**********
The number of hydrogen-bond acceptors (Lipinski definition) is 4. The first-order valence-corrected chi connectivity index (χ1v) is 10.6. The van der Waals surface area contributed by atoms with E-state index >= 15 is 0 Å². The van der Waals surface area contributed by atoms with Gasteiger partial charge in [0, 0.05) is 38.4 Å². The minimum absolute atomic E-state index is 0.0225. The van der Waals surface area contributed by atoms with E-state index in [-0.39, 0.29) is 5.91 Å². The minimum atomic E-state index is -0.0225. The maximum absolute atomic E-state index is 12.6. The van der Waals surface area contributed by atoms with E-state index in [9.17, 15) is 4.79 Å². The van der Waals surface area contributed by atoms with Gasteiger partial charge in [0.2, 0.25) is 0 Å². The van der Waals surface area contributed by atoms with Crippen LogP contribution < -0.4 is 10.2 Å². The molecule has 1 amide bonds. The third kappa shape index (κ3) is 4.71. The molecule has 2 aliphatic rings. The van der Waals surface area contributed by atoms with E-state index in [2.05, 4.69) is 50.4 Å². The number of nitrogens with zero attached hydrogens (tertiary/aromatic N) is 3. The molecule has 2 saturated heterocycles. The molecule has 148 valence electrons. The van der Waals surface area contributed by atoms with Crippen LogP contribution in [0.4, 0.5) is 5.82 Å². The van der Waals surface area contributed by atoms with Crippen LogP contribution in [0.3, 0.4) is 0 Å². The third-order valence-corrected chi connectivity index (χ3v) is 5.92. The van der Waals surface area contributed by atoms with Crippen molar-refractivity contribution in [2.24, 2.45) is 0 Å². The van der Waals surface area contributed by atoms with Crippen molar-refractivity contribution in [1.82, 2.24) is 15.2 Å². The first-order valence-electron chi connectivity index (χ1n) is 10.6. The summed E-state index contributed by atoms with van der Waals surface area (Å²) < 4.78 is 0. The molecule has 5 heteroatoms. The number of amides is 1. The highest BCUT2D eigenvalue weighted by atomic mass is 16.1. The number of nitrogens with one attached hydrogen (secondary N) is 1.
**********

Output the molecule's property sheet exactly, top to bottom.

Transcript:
The number of hydrogen-bond acceptors (Lipinski definition) is 4. The first-order valence-corrected chi connectivity index (χ1v) is 10.6. The van der Waals surface area contributed by atoms with E-state index >= 15 is 0 Å². The van der Waals surface area contributed by atoms with Gasteiger partial charge in [0, 0.05) is 38.4 Å². The minimum absolute atomic E-state index is 0.0225. The van der Waals surface area contributed by atoms with E-state index in [-0.39, 0.29) is 5.91 Å². The minimum atomic E-state index is -0.0225. The maximum absolute atomic E-state index is 12.6. The van der Waals surface area contributed by atoms with E-state index in [9.17, 15) is 4.79 Å². The van der Waals surface area contributed by atoms with Gasteiger partial charge in [0.2, 0.25) is 0 Å². The van der Waals surface area contributed by atoms with Crippen LogP contribution < -0.4 is 10.2 Å². The molecule has 1 amide bonds. The third kappa shape index (κ3) is 4.71. The molecule has 2 aliphatic rings. The van der Waals surface area contributed by atoms with E-state index in [2.05, 4.69) is 50.4 Å². The number of nitrogens with zero attached hydrogens (tertiary/aromatic N) is 3. The molecule has 2 saturated heterocycles. The molecule has 148 valence electrons. The van der Waals surface area contributed by atoms with Crippen LogP contribution in [0.4, 0.5) is 5.82 Å². The van der Waals surface area contributed by atoms with Crippen LogP contribution in [0.3, 0.4) is 0 Å². The third-order valence-corrected chi connectivity index (χ3v) is 5.92. The van der Waals surface area contributed by atoms with Crippen molar-refractivity contribution in [2.24, 2.45) is 0 Å². The van der Waals surface area contributed by atoms with Crippen molar-refractivity contribution in [1.82, 2.24) is 15.2 Å². The first-order valence-electron chi connectivity index (χ1n) is 10.6. The summed E-state index contributed by atoms with van der Waals surface area (Å²) < 4.78 is 0. The molecule has 5 heteroatoms. The number of amides is 1. The highest BCUT2D eigenvalue weighted by atomic mass is 16.1. The number of nitrogens with one attached hydrogen (secondary N) is 1.